For me, collaboration is the most exciting thing about film making. One persons ideas can be good but one persons ideas can also be limited.
Writing can be a solitary art.
For a lot of it you’re alone, staring at a computer screen, putting the ‘inspired’ thoughts you’ve had onto virtual paper. It’s incredibly easy to become possessive over your ideas, it’s easy to get lost within the idea. As the writer, you know what you’re trying to communicate to an audience, you know the purpose of this scene, you know the effect that it’s supposed to have and therefore, sometimes, things aren’t explained enough. Or they’re explained too much. You have to trust your audience to pick up on the ideas and concepts you’re laying down but you have to give them just enough to work it out for themselves. This is one of the hardest parts of writing.
Once you reach the later drafts and you’re really fine tuning your idea, you can loose sight of what you’re communicating effectively and what you aren’t. You get bogged down in this world you’re creating and you need to get someone else’s perspective on what is working and what isn’t. What needs to be added to, and what needs to be taken away.
For the past couple of months I’ve been constantly writing new material. A film that should have been between 15-20 pages had now become bloated at 24. I was trying to flesh out the world, build it into something more than a 2-dimensional film setting and add subtext so that people feel something about what’s happening. So what gets the cut? This is where collaboration comes in.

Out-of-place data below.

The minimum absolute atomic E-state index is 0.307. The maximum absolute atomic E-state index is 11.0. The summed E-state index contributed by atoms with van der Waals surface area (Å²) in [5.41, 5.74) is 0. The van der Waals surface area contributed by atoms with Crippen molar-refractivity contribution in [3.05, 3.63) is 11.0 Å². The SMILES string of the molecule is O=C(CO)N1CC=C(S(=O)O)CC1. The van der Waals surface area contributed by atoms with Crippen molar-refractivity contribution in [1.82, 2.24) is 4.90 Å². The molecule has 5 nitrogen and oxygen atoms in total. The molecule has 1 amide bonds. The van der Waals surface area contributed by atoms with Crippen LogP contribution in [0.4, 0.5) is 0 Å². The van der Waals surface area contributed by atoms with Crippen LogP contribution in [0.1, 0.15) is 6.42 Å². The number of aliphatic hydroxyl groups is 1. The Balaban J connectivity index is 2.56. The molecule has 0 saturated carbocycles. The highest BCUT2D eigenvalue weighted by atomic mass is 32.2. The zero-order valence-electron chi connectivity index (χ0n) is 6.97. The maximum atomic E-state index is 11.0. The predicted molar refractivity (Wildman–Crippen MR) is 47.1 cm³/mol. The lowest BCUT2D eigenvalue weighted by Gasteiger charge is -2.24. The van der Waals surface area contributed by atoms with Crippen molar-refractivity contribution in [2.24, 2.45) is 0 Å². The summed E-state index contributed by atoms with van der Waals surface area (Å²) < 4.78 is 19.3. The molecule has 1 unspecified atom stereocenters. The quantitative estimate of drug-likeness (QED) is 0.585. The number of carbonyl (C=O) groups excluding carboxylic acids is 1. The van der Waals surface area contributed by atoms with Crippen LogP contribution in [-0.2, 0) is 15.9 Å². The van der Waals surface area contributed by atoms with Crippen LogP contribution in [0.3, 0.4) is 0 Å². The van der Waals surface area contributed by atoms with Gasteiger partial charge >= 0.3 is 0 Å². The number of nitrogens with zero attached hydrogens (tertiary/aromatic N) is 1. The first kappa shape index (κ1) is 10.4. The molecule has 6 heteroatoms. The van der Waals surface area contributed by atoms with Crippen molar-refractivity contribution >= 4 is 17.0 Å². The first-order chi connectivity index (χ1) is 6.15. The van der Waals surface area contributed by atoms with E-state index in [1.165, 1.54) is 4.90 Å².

For the first time, my producer and I were able to sit down, face to face, and really work on the latest draft. We were brutal. Cutting full sequences, squashing things together and speaking at length about what we felt wasn’t working. I started to realise which of my ideas weren’t being communicated properly, the things in my head that weren’t down there on the paper. He asked me what the film was about at it’s core, my intention behind specific scenes and the motivation of supporting characters. I had the answers. I’ve been building this idea and this world in my head for months. The answers just weren’t in the script. Writing and writing and writing has it’s uses but after a while you just have to put the pen down and talk about your idea. In your head you know what you want to do but it’s when you really start to talk about it that you realise what you actually want to do, and if that’s what’s coming across or not.
Draft 7 will always stick in my mind as the draft that took the film to the next level. It isn’t perfect, it needs a lot of work but it feels like this is the form that the film will take. I believe I will look back at draft 7 as the draft that pushed this film from good to great. If indeed it is great.
Collaboration has given me perspective. Collaboration has inspired me. Collaboration will make this film better. After four drafts in three days, I’m taking time away from the script. I find myself in two moods. I feel the script has improved, I feel it’s good, I’m excited about it. Yet, at the same time I’m frustrated there are aspects of it that aren’t working in the way I want them to. This is a good mind set to be in. Knowing you’ve got something good, but knowing that it can be better.
I’m going to do some reading and research and come back with some (hopefully) fresh ideas. The page count will inevitable go back up, and it will inevitable get me in trouble, but that’s script writing.
I’ll keep writing, he’ll keep critiquing.